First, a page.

We planned to stop in St. Augustine because it’s an easy day trip from Jacksonville, Florida, we wanted to visit our friend there, and it’s one of those towns that’s touristy because it’s also kinda cool.
|Jule, me, and Diane doing “the girl pix” at Jule’s. Wayne snapped the photo on Diane’s photocam.|
It wasn’t our first and will likely not be our last visit to St. Augustine, the USA’s oldest city. Here’s a few prior St. Augustine trip posts
- from our last cross country trip (Day 1)—including our friend Jule’s great St. Augustine AirBnB
- from our last cross country trip (Day 2)
- farmer’s market, from our 2013 cruising
Once again, our friend Jule decided to see what I could do with the contents of her refrigerator. The asparagus-roasted-pepper-pesto, prosciutto, and cheese pizza and salad with farm-fresh greens, avos, oranges, beets, and blue with Jule’s home-made bitter-orange dressing were all hits.
|Wayne, my derriere view while making dinner, and Jule at her hip AirBnB. Photo courtesy of Diane, |
a Home Exchange guest at Jule’s, paving the way for Jule’s future free stays in Europe.
Afterward, I made the mistake of indulging in s’mores right before leaving Jule’s, which kept me too caffeinated to sleep until 4:30 am. Nonetheless, the alarm rang at 7 am, as our intent was to motor down the Intracoastal Waterway (ICW) to Daytona. We needed to hotfoot it at first light to get there by dark.
|Me and Jule making s’mores at Jule’s firepit at her AirBnB in St; Augustine. |
Photo courtesy Diane.
Wayne poked his head up into our cockpit and saw . . . not much! We could barely see the boat about 150 feet away. St. Augustine’s Bridge of Lions, only a quarter-mile away, was not visible. The revised forecast warned of dense fog until 10. We waited. At 10 am the revised forecast predicted dense fog until 1, followed by rain and lightning.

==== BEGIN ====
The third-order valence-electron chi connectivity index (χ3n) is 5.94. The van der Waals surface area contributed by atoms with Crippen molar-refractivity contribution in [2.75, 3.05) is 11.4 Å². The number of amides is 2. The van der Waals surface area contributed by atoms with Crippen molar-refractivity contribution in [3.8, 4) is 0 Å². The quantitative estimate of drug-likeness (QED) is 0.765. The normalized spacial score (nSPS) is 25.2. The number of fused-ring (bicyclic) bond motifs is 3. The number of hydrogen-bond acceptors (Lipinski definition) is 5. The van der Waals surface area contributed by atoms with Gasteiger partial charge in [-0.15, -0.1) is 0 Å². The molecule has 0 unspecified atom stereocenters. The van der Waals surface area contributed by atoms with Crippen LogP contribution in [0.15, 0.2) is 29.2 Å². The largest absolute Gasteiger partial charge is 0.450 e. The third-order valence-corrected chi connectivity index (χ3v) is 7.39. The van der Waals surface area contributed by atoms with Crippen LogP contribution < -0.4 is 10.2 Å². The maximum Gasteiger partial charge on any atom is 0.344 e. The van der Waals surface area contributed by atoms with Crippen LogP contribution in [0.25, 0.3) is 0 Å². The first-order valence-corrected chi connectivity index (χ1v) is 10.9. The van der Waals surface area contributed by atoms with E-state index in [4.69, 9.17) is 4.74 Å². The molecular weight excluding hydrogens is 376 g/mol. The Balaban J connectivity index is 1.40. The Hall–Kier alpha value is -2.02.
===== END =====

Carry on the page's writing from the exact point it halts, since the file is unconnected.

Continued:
|View out our cockpit in St. Augustine, Florida.|
We ate breakfast and went ashore to stretch our legs, before the rain set in. I wore my foulie pants, jacket and waterproof hiking boots; Wayne wore his foulie jacket, a pair of jeans and his favorite suede Merrill walking shoes.
The rain came early, soaking Wayne’s jeans and shoes and filling our dinghy with about 3/4 gallon of water.
We coughed up an extra $24 for another day on our mooring ball and decided to take it easy. For over $60/night, there is a marina 20 miles further south, one of the few viable stops on the Intracoastal Waterway (ICW) between here and Daytona, our desired next stop. The other option is free but in front of a cement plant on “the ditch”—an especially boring part of the ICW. Been there, done that before. Dusty, Noisy. Ugly. Tight—and this time we’re in a bigger boat with a deeper draft. Don’t want to go there again if we can help it.
Not long afterward, the rain stopped. The thunderstorms never transpired. We bemoaned our choice to stay.
|Picturesque Flagler College. Visitors not allowed because of COVID, though|
some visiting photographers don’t seem to be able to read.
“Ya wanna go ashore again?” Wayne asked. “It’s too late to make it anywhere on the boat, though we could’ve made that other marina if we’d left earlier.”
On the other hand, we got to relax and paid $24 instead of $60+ for a place to plant our boat for the night.
Tomorrow, the fog is supposed to lift earlier and better weather is forecast. We enjoyed a lazy afternoon, albeit while adding whole lotta to-dos to our list of stuff we need to do before we push off for the Bahamas.
We will get there! Once we’re positioned off Miami and the right weather hits, it’s just 40 miles to Bimini. In the meantime, we’ll slog our way, safe and slow, down the ICW. We sigh enviously as we look at Neville and Catherine’s Dreamtime blog; they arrived in the Bahamas a few weeks ago. We have a habit of following less gloriously in their footsteps. They’re Wayne’s original inspiration for going cruising in the first place.
For now, still in St. Augustine. Florida, N29 53.286 W81 18.340. Tomorrow, hopefully, Daytona. Saturday, Ft. Pierce for a few days.